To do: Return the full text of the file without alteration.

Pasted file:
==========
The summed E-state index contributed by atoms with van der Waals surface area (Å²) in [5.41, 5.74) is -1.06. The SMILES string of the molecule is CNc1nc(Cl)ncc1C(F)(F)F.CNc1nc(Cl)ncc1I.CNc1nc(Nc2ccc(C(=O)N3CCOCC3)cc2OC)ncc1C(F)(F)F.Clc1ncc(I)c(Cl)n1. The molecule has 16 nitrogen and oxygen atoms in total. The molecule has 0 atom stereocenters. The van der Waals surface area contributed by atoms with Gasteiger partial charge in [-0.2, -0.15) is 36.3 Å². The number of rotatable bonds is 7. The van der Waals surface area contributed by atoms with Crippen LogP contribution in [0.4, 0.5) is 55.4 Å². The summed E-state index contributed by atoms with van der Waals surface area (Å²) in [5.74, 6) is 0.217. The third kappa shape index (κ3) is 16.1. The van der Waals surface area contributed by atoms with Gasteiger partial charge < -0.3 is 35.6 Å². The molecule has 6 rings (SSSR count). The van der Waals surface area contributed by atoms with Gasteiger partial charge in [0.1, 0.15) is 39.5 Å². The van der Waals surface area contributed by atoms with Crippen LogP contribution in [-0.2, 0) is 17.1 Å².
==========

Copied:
The summed E-state index contributed by atoms with van der Waals surface area (Å²) in [5.41, 5.74) is -1.06. The SMILES string of the molecule is CNc1nc(Cl)ncc1C(F)(F)F.CNc1nc(Cl)ncc1I.CNc1nc(Nc2ccc(C(=O)N3CCOCC3)cc2OC)ncc1C(F)(F)F.Clc1ncc(I)c(Cl)n1. The molecule has 16 nitrogen and oxygen atoms in total. The molecule has 0 atom stereocenters. The van der Waals surface area contributed by atoms with Gasteiger partial charge in [-0.2, -0.15) is 36.3 Å². The number of rotatable bonds is 7. The van der Waals surface area contributed by atoms with Crippen LogP contribution in [0.4, 0.5) is 55.4 Å². The summed E-state index contributed by atoms with van der Waals surface area (Å²) in [5.74, 6) is 0.217. The third kappa shape index (κ3) is 16.1. The van der Waals surface area contributed by atoms with Gasteiger partial charge < -0.3 is 35.6 Å². The molecule has 6 rings (SSSR count). The van der Waals surface area contributed by atoms with Gasteiger partial charge in [0.1, 0.15) is 39.5 Å². The van der Waals surface area contributed by atoms with Crippen LogP contribution in [-0.2, 0) is 17.1 Å².